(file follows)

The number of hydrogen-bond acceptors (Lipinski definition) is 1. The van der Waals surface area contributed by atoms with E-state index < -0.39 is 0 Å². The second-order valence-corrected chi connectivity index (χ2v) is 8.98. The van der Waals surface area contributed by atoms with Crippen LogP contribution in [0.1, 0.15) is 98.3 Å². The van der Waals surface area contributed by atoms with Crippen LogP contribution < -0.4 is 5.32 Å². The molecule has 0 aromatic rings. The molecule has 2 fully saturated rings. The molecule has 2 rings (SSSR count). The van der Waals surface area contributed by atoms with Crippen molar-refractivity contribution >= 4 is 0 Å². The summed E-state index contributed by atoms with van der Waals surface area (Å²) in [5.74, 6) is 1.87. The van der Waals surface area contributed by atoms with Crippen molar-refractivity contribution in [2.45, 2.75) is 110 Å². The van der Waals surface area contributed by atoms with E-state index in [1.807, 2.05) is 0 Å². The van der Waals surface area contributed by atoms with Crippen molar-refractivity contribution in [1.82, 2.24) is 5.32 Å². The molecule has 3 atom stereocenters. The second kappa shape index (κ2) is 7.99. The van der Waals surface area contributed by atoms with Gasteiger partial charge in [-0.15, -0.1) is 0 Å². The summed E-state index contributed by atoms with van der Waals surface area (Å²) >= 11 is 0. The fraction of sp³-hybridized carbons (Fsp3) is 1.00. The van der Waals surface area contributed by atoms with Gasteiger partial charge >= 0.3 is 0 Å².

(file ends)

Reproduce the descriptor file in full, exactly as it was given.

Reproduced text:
The number of hydrogen-bond acceptors (Lipinski definition) is 1. The van der Waals surface area contributed by atoms with E-state index < -0.39 is 0 Å². The second-order valence-corrected chi connectivity index (χ2v) is 8.98. The van der Waals surface area contributed by atoms with Crippen LogP contribution in [0.1, 0.15) is 98.3 Å². The van der Waals surface area contributed by atoms with Crippen LogP contribution < -0.4 is 5.32 Å². The molecule has 0 aromatic rings. The molecule has 2 fully saturated rings. The molecule has 2 rings (SSSR count). The van der Waals surface area contributed by atoms with Crippen molar-refractivity contribution >= 4 is 0 Å². The summed E-state index contributed by atoms with van der Waals surface area (Å²) in [5.74, 6) is 1.87. The van der Waals surface area contributed by atoms with Crippen molar-refractivity contribution in [2.45, 2.75) is 110 Å². The van der Waals surface area contributed by atoms with E-state index in [1.807, 2.05) is 0 Å². The van der Waals surface area contributed by atoms with Crippen molar-refractivity contribution in [1.82, 2.24) is 5.32 Å². The molecule has 3 atom stereocenters. The second kappa shape index (κ2) is 7.99. The van der Waals surface area contributed by atoms with Gasteiger partial charge in [-0.15, -0.1) is 0 Å². The summed E-state index contributed by atoms with van der Waals surface area (Å²) >= 11 is 0. The fraction of sp³-hybridized carbons (Fsp3) is 1.00. The van der Waals surface area contributed by atoms with Gasteiger partial charge >= 0.3 is 0 Å².